An opera based on conjugal love--"Fidelio," "Orfeo," and "Alceste"--
Beethoven a Sincere moralist--Technical history of "Fidelio,"--The
subject treated by Paër and Gaveaux--Beethoven's commission--The
first performance a failure--A revision by the composer's friends--
The second trial--Beethoven withdraws his opera--A second revision
--The revival of 1814--Success at last--First performances in London
and New York--The opera enriched by a ballet--Plot of "Fidelio"--
The first duet--The canon quartet--A dramatic trio--Milder-Hauptmann
and the great scena--Florestan's air--The trumpet call--The opera's
four overtures--Their history.

Chapter VI "Faust"

The love story in Gounod's opera--Ancient bondsmen of the devil--
Zoroaster, Democritus, Empedocles, Apollonius, Virgil, Albertus
Magnus, Merlin, Paracelsus, Theophilus of Syracuse,--The myth-making
capacity--Bismarck and the needle-gun--Printing, a black art--Johann
Fust of Mayence--The veritable Faust--Testimony of Luther and
Melanchthon--The literary history of Dr. Faustus--Goethe and his
predecessors--Faust's covenant with Mephistopheles--Dr. Faustus
and matrimony--The Polish Faust--The devil refuses to marry Madame
Twardowska--History of Gounod's opera--The first performance--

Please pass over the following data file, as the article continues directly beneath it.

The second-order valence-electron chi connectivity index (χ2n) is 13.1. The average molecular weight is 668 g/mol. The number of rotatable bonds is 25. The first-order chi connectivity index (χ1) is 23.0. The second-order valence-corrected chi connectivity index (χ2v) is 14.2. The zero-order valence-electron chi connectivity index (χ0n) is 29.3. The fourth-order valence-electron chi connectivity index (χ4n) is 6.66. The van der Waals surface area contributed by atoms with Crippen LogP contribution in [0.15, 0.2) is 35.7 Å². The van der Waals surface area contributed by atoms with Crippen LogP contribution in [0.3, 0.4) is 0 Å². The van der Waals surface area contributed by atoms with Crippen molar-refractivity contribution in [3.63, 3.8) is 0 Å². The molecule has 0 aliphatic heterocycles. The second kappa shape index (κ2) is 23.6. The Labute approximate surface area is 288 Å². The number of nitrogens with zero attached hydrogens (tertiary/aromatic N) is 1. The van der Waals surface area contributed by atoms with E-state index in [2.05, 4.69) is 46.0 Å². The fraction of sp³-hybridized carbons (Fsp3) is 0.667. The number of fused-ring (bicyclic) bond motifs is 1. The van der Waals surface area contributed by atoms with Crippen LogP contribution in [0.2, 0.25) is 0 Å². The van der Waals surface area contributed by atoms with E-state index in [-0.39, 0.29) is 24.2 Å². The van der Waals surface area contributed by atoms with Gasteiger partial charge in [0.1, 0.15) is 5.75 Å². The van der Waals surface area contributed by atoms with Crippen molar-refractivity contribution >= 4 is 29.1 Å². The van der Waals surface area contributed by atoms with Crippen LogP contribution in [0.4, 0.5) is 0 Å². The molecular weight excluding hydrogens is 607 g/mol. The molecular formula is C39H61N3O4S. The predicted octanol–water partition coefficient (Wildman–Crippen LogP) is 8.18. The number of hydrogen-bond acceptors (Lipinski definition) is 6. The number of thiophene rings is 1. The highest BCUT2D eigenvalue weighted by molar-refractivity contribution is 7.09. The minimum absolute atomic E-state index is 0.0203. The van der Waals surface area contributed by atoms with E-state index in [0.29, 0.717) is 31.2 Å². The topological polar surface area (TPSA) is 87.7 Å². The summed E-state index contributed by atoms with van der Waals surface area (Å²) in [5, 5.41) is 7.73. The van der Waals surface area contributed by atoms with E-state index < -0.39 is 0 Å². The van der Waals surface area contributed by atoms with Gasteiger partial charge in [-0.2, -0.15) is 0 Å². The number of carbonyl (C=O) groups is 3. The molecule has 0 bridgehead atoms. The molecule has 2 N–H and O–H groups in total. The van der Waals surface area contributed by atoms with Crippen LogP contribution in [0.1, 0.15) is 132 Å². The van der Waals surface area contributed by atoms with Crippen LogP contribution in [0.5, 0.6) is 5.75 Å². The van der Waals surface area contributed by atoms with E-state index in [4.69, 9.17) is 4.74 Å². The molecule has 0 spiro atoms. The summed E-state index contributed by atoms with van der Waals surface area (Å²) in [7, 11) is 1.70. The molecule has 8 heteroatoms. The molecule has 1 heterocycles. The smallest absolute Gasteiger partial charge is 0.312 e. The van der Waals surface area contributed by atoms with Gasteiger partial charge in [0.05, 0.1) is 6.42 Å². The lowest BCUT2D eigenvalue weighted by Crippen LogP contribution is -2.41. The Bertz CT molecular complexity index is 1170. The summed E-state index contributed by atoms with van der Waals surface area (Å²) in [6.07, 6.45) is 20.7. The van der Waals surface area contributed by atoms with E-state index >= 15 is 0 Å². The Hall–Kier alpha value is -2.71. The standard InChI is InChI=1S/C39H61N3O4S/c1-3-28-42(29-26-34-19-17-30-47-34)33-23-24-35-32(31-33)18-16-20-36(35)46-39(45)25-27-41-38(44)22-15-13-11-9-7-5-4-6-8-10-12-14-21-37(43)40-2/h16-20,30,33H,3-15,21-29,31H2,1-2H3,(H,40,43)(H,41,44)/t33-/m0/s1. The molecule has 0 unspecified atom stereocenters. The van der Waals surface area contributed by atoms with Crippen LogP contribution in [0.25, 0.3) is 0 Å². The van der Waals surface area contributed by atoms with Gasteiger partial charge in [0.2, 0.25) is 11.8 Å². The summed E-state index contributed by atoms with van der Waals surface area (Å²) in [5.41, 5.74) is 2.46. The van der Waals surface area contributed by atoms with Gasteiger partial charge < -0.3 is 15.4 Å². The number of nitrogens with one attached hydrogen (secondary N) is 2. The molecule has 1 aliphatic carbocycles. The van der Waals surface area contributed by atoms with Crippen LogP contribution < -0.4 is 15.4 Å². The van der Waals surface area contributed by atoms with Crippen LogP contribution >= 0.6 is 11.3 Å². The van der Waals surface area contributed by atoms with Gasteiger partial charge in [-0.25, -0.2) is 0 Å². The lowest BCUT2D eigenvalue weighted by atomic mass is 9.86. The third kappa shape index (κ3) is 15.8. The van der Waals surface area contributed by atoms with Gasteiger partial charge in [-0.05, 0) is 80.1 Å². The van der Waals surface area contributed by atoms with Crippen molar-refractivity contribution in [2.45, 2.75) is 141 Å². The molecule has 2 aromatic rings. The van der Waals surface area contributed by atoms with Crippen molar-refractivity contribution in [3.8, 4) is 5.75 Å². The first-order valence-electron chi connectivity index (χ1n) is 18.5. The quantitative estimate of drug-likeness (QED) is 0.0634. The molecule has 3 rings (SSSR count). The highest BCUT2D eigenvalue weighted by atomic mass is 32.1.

Popularity of the opera--First productions in London and New York--
The story--Marguerite and Gretchen--The jewel song--The ballet.

Chapter VII "Mefistofele"

Music in the mediaeval Faust plays--Early operas on the subject--
Meyerbeer and Goethe's poem--Composers of Faust music--Beethoven--
Boito's reverence for Goethe's poem--His work as a poet--A man of
mixed blood--"Mefistofele" a fiasco in Milan--The opera revised--
Boito's early ambitions--Disconnected episodes--Philosophy of the
opera--Its scope--Use of a typical phrase--The plot--Humors of the
English translation--Music of the prologue--The Book of Job--Boito's
metrical schemes--The poodle and the friar--A Polish dance in the
Rhine country--Gluck and Vestris--The scene on the Brocken--The
Classical Sabbath--Helen of Troy--A union of classic and romantic
art--First performance of Boito's opera in America, (footnote).

Chapter VIII "La Damnation de Faust"

Berlioz's dramatic legend--"A thing of shreds and patches"--Turned
into an opera by Raoul Gunsbourg--The composer's "Scenes from Faust"
--History of the composition--The Rakoczy March--Concert performances
in New York--Scheme of the work--The dance of the sylphs and the
aërial ballet--Dance of the will-o'-the-wisps--The ride to hell.

Chapter IX "La Traviata"

Familiarity with music and its effects--An experience of the
author's--Prelude to Verdi's last act--Expressiveness of some
melodies--Verdi, the dramatist--Von Bülow and Mascagni--How
"Traviata" came to be written--Piave, the librettist--Composed
simultaneously with "Il Trovatore,"--Failure of "La Traviata,"
--The causes--The style of the music--Dr. Basevi's view--Changes
in costuming--The opera succeeds--First performance in New York,
--A criticism by W. H. Fry--Story of the opera--Dumas's story and
harles Dickens--Controversy as a help to popular success.